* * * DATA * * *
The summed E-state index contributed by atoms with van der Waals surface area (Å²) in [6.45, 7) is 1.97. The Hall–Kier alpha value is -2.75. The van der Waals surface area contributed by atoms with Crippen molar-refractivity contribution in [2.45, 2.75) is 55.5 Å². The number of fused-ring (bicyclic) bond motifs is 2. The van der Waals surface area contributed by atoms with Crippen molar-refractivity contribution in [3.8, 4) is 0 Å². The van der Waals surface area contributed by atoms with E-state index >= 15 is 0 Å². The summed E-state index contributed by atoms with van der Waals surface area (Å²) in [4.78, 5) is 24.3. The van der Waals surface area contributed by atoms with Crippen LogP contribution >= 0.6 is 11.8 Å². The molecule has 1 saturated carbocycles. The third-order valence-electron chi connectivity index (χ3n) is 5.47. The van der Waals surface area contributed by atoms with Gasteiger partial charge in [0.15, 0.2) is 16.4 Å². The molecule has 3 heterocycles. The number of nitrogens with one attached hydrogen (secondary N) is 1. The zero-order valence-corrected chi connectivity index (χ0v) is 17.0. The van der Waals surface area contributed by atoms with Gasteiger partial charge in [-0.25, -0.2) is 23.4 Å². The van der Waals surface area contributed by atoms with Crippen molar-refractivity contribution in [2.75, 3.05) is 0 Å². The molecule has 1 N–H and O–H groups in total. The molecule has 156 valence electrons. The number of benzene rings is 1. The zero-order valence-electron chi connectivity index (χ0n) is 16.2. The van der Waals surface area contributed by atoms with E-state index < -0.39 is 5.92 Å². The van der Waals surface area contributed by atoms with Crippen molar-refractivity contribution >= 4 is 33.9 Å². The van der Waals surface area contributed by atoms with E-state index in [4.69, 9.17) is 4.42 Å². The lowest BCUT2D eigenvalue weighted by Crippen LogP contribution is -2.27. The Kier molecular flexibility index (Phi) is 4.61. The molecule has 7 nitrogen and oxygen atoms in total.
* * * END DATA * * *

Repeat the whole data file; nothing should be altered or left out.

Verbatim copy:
The summed E-state index contributed by atoms with van der Waals surface area (Å²) in [6.45, 7) is 1.97. The Hall–Kier alpha value is -2.75. The van der Waals surface area contributed by atoms with Crippen molar-refractivity contribution in [2.45, 2.75) is 55.5 Å². The number of fused-ring (bicyclic) bond motifs is 2. The van der Waals surface area contributed by atoms with Crippen molar-refractivity contribution in [3.8, 4) is 0 Å². The van der Waals surface area contributed by atoms with E-state index >= 15 is 0 Å². The summed E-state index contributed by atoms with van der Waals surface area (Å²) in [4.78, 5) is 24.3. The van der Waals surface area contributed by atoms with Crippen LogP contribution >= 0.6 is 11.8 Å². The molecule has 1 saturated carbocycles. The third-order valence-electron chi connectivity index (χ3n) is 5.47. The van der Waals surface area contributed by atoms with Gasteiger partial charge in [0.15, 0.2) is 16.4 Å². The molecule has 3 heterocycles. The number of nitrogens with one attached hydrogen (secondary N) is 1. The zero-order valence-corrected chi connectivity index (χ0v) is 17.0. The van der Waals surface area contributed by atoms with Gasteiger partial charge in [-0.25, -0.2) is 23.4 Å². The van der Waals surface area contributed by atoms with Crippen molar-refractivity contribution in [2.75, 3.05) is 0 Å². The molecule has 1 N–H and O–H groups in total. The molecule has 156 valence electrons. The number of benzene rings is 1. The zero-order valence-electron chi connectivity index (χ0n) is 16.2. The van der Waals surface area contributed by atoms with E-state index < -0.39 is 5.92 Å². The van der Waals surface area contributed by atoms with Crippen molar-refractivity contribution >= 4 is 33.9 Å². The van der Waals surface area contributed by atoms with E-state index in [4.69, 9.17) is 4.42 Å². The lowest BCUT2D eigenvalue weighted by Crippen LogP contribution is -2.27. The Kier molecular flexibility index (Phi) is 4.61. The molecule has 7 nitrogen and oxygen atoms in total.